With new spinoff, biotech goes all-in on DNA sales

Chain reaction: With an eye on exploding biotherapeutic fields, Stony Brook-based Applied DNA Sciences has spun its DNA-manufacturing business into a new company, LineaRx.

A Stony Brook biotech with a growing international reputation for supply-chain security has spun off a new company focused on DNA modification and production.

Stony Brook-based Applied DNA Sciences on Tuesday announced the formation of LineaRx Inc., a wholly owned subsidiary that will concentrate on commercializing the parent company’s extensive experience in the design, manufacture and chemical modification of DNA by large-scale polymerase chain reaction – big news for scientists working on new vaccines, cellular therapies and other advances in burgeoning biotherapeutics fields.

Applied DNA has emerged as a leader in large-scale PCR-based DNA manufacturing, particularly since its 2015 acquisition of West Virginia-based Vandalia Research and its core DNA-sequencing technology, which is based on polymerase chain reaction – a molecular-biology technique used to generate thousands or even millions of copies of a particular DNA sequence.

The biotherapeutics market is “substantial,” Applied DNA said in a statement, and the time was right to go all-in on the proprietary PCR technology, according to President and CEO James Hayward, who said the launch of the LineaRx spinoff “will unlock significant value to the benefit of Applied DNA shareholders and to the world of healthcare.”

“Our proprietary and patented approach to linear DNA manufacturing holds the promise to deliver more efficient, affordable and safer genetic therapeutics to a broad patient population,” Hayward added.

Applied DNA foreshadowed this foray into mass-DNA production in 2017, when it announced an agreement to supply “bulk DNA” for “a leading chemicals company serving the in vitro diagnostics market.”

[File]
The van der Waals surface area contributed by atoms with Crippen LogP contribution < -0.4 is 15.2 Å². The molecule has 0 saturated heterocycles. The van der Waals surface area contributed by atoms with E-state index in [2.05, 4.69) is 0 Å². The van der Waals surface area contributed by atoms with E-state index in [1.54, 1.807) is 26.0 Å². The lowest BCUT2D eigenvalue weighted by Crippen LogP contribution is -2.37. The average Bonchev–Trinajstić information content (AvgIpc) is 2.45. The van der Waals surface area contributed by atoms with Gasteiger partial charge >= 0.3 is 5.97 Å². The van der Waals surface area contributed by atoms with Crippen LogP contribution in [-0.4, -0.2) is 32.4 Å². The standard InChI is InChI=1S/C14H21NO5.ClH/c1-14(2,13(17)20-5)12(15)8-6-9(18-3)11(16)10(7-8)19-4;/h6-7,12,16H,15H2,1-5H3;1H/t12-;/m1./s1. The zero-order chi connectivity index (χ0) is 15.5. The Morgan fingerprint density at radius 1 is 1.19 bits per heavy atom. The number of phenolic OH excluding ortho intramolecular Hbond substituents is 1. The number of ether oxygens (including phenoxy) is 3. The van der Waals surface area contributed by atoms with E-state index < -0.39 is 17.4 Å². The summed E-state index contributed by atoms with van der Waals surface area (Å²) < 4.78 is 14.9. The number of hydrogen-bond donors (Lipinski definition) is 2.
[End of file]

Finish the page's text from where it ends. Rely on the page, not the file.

The new company’s name is derived from “linea” (Latin for “line”) and the classic “Rx” symbol commonly attached to medical prescriptions, which is also partially derived from Latin (in the classical language, the word “recipe” – the “R” in “Rx” – means “to take”).

The big-picture idea is to distinguish LineaRx’s work – specifically, the distinct forms of DNA that result from PCR production – from the other DNA-based technologies offered by Applied DNA, which specializes in supply-chain traceability through the use of DNA-based taggants and readers.

James Hayward: Playing the long game.

“Unlike Applied DNA’s taggant business, in which the DNA is short and nonfunctional by design, LineaRx DNA sequences are long and contain the control elements that allow their expression in cells after specialized delivery to the cells,” Hayward noted, referring to the LineaRX sequences as “gene-sized.”

“The segregation between the divisions enables the companies to differentiate their product portfolios, business units, operations and regulatory affairs,” the CEO added.

The spinoff will be staffed by Applied DNA employees “for now,” Hayward told Innovate LI, and will be based at the parent company’s Stony Brook facility. But “the markets, operations and regulatory requirements are distinct,” he said.

While the mothership has made serious inroads over the last two years providing supply-chain verification – featuring those shorter, nonfunctional DNA-based taggants – in industries ranging from pharmaceuticals and fertilizers to laser printing and national defense, LineaRx’s focus will be considerably more scientific.

Projected markets for the spinoff’s PCR-based DNA include the gene-therapy market (projected to reach $12 billion in global revenues by 2021), DNA-based vaccines (hurtling toward $3 billion in worldwide sales) and immuno-oncology (which should approach $4 billion in international sales early in the next decade, according to Applied DNA).

To capitalize on these rising markets, Applied DNA will license multiple existing patents for therapeutic applications to LineaRx, including “the rights to manufacture DNA via PCR,” the parent company said Tuesday.

LineaRx will also subsume the current activities of Applied DNA as a Contract Research Organization and Contract Manufacturing Organization to the biotherapeutics market.

“By segregating our markets and differentiating our sales teams, we expect to be able to better focus our selling efforts,” Hayward noted. “LineaRx will provide prospective customers and development partners access to a unique portfolio of patented and proprietary linear DNA technologies.”

Applied DNA made a wise call spinning its PCR-based DNA business into a separate entity, according to Clinton Rubin, the director of Stony Brook University’s Center for Biotechnology and a distinguished professor who chairs SBU’s Biomedical Engineering Department.

“LineaRx broadens the options for developers of gene and cellular therapies,” Rubin, who launched several successful startup companies himself, said in a statement. “The management of LineaRx are experienced pros and bring a much-needed and timely asset to the biotech industry, fueling regional and New York State growth in bioscience technology development and commercialization.”

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